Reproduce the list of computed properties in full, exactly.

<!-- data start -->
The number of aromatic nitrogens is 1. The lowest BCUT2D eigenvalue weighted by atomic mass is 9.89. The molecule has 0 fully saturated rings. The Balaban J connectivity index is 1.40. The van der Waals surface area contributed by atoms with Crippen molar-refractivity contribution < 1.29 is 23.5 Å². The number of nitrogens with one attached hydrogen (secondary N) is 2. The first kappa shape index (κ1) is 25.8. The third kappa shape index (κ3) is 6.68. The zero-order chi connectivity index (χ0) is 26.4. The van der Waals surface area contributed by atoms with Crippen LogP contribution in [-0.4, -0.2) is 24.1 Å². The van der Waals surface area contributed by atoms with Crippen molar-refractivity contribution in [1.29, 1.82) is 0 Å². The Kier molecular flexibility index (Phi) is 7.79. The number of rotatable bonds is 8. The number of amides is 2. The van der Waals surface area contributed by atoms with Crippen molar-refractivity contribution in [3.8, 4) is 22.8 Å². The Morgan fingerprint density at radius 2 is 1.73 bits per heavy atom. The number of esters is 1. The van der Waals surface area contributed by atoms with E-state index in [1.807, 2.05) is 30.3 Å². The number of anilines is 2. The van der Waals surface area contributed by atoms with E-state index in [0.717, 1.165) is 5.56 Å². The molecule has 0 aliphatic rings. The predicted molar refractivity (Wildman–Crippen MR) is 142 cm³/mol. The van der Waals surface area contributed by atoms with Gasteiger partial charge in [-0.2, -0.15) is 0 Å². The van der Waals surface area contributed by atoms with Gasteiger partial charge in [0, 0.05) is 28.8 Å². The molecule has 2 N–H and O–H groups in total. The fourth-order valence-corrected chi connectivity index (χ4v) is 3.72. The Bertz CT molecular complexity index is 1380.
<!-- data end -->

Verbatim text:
The number of aromatic nitrogens is 1. The lowest BCUT2D eigenvalue weighted by atomic mass is 9.89. The molecule has 0 fully saturated rings. The Balaban J connectivity index is 1.40. The van der Waals surface area contributed by atoms with Crippen molar-refractivity contribution < 1.29 is 23.5 Å². The number of nitrogens with one attached hydrogen (secondary N) is 2. The first kappa shape index (κ1) is 25.8. The third kappa shape index (κ3) is 6.68. The zero-order chi connectivity index (χ0) is 26.4. The van der Waals surface area contributed by atoms with Crippen LogP contribution in [-0.4, -0.2) is 24.1 Å². The van der Waals surface area contributed by atoms with Crippen molar-refractivity contribution in [1.29, 1.82) is 0 Å². The Kier molecular flexibility index (Phi) is 7.79. The number of rotatable bonds is 8. The number of amides is 2. The van der Waals surface area contributed by atoms with Crippen molar-refractivity contribution in [3.8, 4) is 22.8 Å². The Morgan fingerprint density at radius 2 is 1.73 bits per heavy atom. The number of esters is 1. The van der Waals surface area contributed by atoms with E-state index in [1.807, 2.05) is 30.3 Å². The number of anilines is 2. The van der Waals surface area contributed by atoms with E-state index in [0.717, 1.165) is 5.56 Å². The molecule has 0 aliphatic rings. The predicted molar refractivity (Wildman–Crippen MR) is 142 cm³/mol. The van der Waals surface area contributed by atoms with Gasteiger partial charge in [-0.2, -0.15) is 0 Å². The van der Waals surface area contributed by atoms with Gasteiger partial charge in [0, 0.05) is 28.8 Å². The molecule has 2 N–H and O–H groups in total. The fourth-order valence-corrected chi connectivity index (χ4v) is 3.72. The Bertz CT molecular complexity index is 1380.